By Alex Koma, firstname.lastname@example.org
June 2, 2017
Nathan Grayson’s plot of land off Carver Road in Gainesville has been in his family for four generations, dating back to the days when African Americans first gained the right to own property in Prince William County.
But he says a new Dominion Energy power line slated to stretch out to a Haymarket data center would cut right through his home under one plan recommended by state regulators, stripping him of the place he’s lived for the last 51 years.
“No one has knocked on my door or come talked to me about this,” Grayson said in an interview. “And I have two grandkids; they’re 4 and 11. They won’t own anything in this world unless I can leave this to them. That’s how it was done for me.”
Grayson was one of dozens of Gainesville and Haymarket residents to tell similar stories to Prince William Board of County Supervisors on June 1, as lawmakers considered their response to an interim order from the regulators overseeing the project. The State Corporation Commission gave the project its preliminary approval in April, recommending two possible options for the new 230-kilovolt line: the route that would cut through Grayson’s property, known as the Carver Road alternative, and one that would run alongside a set of railroad tracks in the area.
But the board has consistently opposed those options, preferring instead that Dominion bury the power line along Interstate 66 to avoid any potential damage to the area’s environment and historic landmarks. Supervisors even secured a conservation easement on land along the “railroad route” in an attempt to block that alternative from consideration, but state regulators responded by giving Dominion 60 days to secure the county’s agreement to let the project proceed along that route.
Yet the supervisors voted unanimously at their Thursday night meeting to rebuff the utility’s request and directed county staff to work with state and federal lawmakers to lobby the right regulators to slow the power line project. Supervisor Maureen Caddigan, R-Potomac, was absent from the meeting.
“This just shows that we’re not going to fall into the trap of picking one of two bad options,” Supervisor Pete Candland, R-Gainesville, said in an interview. “We’re going to continue to support our citizens on this.”
The SCC recommended that Dominion pursue the Carver Road route instead, should the supervisors make such a decision–a move that similarly troubles Candland and his fellow board members. But they believe that enough new information about the project has come to light that they can force a reconsideration of the power line construction.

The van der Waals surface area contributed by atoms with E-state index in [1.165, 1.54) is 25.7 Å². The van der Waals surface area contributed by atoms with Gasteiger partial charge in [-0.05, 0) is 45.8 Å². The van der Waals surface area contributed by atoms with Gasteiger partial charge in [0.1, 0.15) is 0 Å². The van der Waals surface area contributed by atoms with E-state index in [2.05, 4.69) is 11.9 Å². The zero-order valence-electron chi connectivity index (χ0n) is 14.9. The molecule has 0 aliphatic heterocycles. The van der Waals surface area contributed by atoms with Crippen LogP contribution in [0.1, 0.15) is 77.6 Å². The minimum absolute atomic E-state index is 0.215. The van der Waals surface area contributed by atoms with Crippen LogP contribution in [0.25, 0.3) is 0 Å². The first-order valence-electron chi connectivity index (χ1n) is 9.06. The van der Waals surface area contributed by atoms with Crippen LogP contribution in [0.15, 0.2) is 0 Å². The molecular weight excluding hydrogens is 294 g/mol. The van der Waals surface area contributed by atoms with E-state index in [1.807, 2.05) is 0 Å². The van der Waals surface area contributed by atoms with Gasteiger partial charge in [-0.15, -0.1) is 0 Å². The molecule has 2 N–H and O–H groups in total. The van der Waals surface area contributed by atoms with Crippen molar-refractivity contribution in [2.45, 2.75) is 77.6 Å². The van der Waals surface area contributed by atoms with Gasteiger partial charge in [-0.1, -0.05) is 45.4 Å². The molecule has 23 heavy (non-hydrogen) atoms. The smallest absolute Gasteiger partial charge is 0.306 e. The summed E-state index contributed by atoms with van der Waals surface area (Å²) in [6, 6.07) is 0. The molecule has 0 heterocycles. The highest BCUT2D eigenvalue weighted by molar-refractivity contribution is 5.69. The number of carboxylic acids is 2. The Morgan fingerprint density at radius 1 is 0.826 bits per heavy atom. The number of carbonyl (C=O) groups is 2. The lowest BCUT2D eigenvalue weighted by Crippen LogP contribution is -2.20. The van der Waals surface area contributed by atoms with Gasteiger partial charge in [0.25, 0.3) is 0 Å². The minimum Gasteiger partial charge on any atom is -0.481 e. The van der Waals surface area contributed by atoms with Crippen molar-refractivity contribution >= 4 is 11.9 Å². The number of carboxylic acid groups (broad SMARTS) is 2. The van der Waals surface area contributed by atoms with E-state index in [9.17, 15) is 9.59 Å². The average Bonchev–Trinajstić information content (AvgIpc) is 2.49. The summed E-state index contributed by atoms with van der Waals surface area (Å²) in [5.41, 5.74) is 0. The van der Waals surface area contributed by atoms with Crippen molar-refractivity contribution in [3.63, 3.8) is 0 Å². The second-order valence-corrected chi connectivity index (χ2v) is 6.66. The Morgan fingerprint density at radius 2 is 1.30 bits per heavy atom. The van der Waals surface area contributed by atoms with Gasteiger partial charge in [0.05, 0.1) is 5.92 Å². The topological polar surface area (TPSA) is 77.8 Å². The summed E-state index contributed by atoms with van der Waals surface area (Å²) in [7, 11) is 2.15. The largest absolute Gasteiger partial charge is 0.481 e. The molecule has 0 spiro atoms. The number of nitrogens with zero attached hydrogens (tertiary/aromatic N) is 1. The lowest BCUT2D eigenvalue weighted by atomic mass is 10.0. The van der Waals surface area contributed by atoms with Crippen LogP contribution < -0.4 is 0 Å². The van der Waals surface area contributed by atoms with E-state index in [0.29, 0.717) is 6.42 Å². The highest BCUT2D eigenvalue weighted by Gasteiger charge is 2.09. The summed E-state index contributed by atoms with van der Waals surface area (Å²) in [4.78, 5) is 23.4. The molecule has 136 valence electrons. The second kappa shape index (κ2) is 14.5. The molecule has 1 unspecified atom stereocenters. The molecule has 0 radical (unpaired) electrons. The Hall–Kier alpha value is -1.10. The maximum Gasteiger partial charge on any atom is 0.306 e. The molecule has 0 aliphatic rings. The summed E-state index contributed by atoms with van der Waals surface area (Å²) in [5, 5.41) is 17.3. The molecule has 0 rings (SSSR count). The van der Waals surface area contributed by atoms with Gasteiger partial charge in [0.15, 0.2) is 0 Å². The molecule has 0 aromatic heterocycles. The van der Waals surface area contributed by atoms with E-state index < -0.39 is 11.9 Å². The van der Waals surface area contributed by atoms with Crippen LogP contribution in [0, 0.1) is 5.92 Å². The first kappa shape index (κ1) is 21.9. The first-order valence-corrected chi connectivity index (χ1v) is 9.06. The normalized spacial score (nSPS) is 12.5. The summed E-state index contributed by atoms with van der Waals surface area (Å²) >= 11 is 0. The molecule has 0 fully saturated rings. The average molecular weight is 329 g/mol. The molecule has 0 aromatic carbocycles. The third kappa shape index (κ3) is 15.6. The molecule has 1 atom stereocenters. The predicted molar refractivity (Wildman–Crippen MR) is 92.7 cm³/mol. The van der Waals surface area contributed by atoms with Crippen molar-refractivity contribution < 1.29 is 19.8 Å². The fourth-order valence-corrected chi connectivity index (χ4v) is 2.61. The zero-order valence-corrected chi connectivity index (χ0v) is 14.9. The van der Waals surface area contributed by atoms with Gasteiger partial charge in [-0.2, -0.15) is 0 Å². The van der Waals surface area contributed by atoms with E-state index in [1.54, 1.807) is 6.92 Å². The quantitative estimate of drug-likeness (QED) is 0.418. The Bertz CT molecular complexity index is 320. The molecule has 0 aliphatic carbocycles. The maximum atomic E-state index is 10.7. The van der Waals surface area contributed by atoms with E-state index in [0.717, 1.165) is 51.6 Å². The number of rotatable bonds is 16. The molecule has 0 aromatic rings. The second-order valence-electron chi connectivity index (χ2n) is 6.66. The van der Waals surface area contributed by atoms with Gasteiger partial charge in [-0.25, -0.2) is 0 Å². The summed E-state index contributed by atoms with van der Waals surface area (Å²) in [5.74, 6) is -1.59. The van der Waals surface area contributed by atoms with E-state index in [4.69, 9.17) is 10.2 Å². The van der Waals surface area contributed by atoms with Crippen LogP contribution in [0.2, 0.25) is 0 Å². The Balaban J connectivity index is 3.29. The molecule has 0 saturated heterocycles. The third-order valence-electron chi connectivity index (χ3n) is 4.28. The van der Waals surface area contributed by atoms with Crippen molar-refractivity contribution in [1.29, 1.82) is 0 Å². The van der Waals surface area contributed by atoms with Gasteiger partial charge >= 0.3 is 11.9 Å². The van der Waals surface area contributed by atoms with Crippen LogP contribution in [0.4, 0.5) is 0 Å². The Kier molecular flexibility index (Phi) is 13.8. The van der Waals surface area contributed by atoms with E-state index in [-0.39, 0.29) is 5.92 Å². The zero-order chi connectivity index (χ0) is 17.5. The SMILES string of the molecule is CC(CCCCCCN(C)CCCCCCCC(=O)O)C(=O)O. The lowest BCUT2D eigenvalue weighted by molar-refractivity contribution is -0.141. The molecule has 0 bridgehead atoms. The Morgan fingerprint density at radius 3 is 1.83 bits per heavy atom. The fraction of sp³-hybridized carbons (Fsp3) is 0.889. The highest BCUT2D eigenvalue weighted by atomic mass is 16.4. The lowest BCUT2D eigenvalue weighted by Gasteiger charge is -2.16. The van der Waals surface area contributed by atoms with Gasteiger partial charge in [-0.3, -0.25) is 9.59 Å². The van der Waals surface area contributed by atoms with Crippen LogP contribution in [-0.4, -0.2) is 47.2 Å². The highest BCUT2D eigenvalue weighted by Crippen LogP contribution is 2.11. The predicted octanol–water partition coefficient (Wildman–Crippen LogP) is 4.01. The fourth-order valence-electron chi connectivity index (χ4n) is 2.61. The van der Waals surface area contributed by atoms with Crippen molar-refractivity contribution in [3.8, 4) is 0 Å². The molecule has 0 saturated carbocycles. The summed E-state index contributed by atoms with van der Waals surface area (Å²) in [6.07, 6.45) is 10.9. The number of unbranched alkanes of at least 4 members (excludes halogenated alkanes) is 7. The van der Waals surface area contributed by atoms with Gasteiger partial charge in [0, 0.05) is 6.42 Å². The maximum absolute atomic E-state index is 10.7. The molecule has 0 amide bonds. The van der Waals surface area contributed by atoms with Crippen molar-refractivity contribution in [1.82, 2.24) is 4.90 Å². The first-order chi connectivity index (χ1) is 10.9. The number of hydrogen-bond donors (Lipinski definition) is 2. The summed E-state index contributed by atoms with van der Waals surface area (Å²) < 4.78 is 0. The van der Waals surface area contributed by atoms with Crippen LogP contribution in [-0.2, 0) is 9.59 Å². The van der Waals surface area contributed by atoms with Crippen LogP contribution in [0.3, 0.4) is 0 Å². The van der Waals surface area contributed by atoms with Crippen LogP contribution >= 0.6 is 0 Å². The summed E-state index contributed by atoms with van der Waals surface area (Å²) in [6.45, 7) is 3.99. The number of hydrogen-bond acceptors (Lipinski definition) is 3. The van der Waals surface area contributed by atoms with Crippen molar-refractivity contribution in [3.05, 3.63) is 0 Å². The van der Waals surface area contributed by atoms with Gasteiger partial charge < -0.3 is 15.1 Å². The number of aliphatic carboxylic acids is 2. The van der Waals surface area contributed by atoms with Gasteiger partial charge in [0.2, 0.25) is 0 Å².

Most notably, the company building the data center ”a subsidiary of online retail giant Amazon” recently told federal regulators that two of the three planned buildings on the site will be able to function without the new power line. Candland recalls the initial documentation the company provided as describing an “urgent need” for the new infrastructure, which he just isn’t seeing at the moment.
“It seems someone was either wrong, or has been deceptive here,” Candland said.
But Dominion officials argue that the power line is necessary for more than just the new data center, as they claim it will improve service in the western section of the county. The Army Corps of Engineers is currently evaluating that assertion and could expand its review of the data center project to include the proposed power line, which may further delay the project.
Other federal regulators have also raised concerns about the data center’s impact on historic resources like the Buckland Mills Battlefield, and some residents argue that the power line project could have a similar impact on areas with historical significance.
E.J. Scott, vice president of Prince William’s chapter of the NAACP, told the board that the area was the first part of the county where African Americans could own land (an assertion Grayson’s family affirmed). Scott also noted that the area has several cemeteries that house the remains of the county’s oldest black families, and argued that the Carver Road route would bring the power line within a few hundred feet of a historic church.
“It’s not acceptable that you not look at African-American history as American history,” Scott said.
County At-Large Chairman Corey Stewart was particularly interested in learning more about that part of the area’s history, and Candland hopes to bring that information to the SCC.
County attorneys caution that the supervisors won’t be able to take any direct legal action against Dominion or Amazon, as Prince William isn’t deemed a “party” to the state regulatory proceedings.
However, the homeowners’ association for the Somerset Crossing neighborhood ”which sits near the path of both recommended routes” is able to appeal the SCC’s ruling, and has already filed a motion asking the regulators to reconsider their decision. All supervisors can do now is lend the neighborhood their support in that endeavor, but residents like Grayson hope that’s enough to make a difference.
“We’re with you, and we’re not going to let the SCC or Dominion divide us,” Stewart told the crowd before adjourning the meeting.